Russian Olympic Committee President Leonid Tyagachev went so far Thursday night as saying athletes from his country would boycott the remainder of the games unless some action was taken by Rogge.
Rogge promptly sent a letter to Tyagachev and Putin saying there was nothing wrong with the officiating.
IOC director general Francois Carrard called Russian allegations of biased officiating to be understandable.
"Judgment calls are part of human nature and human reactions are understandable," he said. "There has been a lot of emotion building and protest are expressions of such emotion."
Some within the Olympic movement felt the Russian complaints were an attempt to take the focus away from the fact that their delegation had not piled up the number of medals expected.
Russia did not win a medal Friday, leaving that country with 14. Russia compiled 18 in Nagano and 23 in Lillihammer.
There was perhaps more room for debate at the U.S.-Russian hockey game, officiated by veteran National Hockey League referee Bill McCreary.
He called four penalties on the Russians over the first two periods and the United States converted three of the power-plays for goals by Bill Guerin, Scott Young and Phil Housley. That led to a 3-0 lead after two periods.
"We were ready to play," said Russian Coach Slava Fetisov. "They outskated and outhustled us for two periods. Then we our game going. We needed five minutes more."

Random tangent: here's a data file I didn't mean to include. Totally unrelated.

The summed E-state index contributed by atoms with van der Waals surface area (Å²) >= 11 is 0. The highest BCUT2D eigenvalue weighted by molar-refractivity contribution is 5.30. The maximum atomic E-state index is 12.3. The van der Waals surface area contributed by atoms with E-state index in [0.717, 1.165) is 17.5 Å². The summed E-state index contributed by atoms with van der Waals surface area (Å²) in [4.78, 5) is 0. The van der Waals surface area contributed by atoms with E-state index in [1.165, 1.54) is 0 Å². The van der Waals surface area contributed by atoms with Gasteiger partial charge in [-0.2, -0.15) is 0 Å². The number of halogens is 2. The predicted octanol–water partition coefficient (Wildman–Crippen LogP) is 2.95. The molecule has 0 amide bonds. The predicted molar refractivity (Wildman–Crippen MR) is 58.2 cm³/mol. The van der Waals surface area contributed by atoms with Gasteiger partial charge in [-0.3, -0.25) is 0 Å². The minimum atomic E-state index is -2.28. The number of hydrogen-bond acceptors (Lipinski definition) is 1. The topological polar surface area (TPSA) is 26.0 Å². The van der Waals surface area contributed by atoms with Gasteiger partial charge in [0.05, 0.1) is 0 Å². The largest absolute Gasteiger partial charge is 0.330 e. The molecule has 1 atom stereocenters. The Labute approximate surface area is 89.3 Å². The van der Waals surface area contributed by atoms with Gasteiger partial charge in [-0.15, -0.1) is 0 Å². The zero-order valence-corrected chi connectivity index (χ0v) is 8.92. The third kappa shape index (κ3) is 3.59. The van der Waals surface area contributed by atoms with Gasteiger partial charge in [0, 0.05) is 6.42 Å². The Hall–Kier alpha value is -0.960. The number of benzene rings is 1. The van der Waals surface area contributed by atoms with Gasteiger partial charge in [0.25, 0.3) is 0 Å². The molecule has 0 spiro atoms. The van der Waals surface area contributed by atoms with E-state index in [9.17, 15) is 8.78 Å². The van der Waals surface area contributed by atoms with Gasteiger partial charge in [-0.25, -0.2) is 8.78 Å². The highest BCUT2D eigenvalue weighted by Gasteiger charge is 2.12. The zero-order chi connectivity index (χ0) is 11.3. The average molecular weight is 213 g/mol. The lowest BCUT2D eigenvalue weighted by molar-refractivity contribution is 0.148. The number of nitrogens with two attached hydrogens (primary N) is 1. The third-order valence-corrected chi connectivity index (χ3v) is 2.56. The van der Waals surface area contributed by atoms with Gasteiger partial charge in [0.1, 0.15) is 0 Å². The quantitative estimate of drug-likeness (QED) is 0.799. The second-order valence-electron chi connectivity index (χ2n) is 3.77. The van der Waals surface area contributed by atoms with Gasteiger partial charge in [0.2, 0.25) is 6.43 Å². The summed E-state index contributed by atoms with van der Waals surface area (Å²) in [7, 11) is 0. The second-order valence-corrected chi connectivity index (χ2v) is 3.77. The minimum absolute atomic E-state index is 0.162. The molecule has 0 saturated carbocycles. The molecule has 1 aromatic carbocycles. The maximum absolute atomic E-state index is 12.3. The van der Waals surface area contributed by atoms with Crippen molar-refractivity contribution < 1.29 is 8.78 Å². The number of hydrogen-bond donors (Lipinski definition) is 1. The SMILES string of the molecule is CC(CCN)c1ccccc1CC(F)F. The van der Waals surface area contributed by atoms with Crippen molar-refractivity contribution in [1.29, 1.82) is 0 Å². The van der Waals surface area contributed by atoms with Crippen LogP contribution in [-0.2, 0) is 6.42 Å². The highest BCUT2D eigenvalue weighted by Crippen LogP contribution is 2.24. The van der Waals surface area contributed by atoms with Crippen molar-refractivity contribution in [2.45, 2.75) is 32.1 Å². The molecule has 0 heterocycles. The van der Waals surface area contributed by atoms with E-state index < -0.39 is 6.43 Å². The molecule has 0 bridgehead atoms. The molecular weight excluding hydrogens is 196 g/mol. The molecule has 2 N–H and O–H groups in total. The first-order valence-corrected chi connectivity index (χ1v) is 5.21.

Russia scored 11 seconds into the third period when Alexei Kovalev took a frek bounce off the side boards and beat Richter on the short side. Richter's New York Ranger teammate Vladimir Malakhov scored three minutes later to draw the Russians within one.
After that, Richter and his teammates were under tremendous pressure to hold off the charge. At one point Richter, was flat on his back trying to fend off a shot that hit one post, ricocheted across the face of the goalmouth and hit the other post before bouncing away.
"It was do or die and we just did it too late," said Russian defenseman Igor Kravchuk. "We came out a little slow out of the chute. We lost the battles in front of the net and it was crucial."
"Every night someone different comes up bid," said American center Mike Modano. "Tongiht it was Phil Housley in the second and Richter in the third. Everyone in North America was hoping for a North American final and we are all looking forward to it."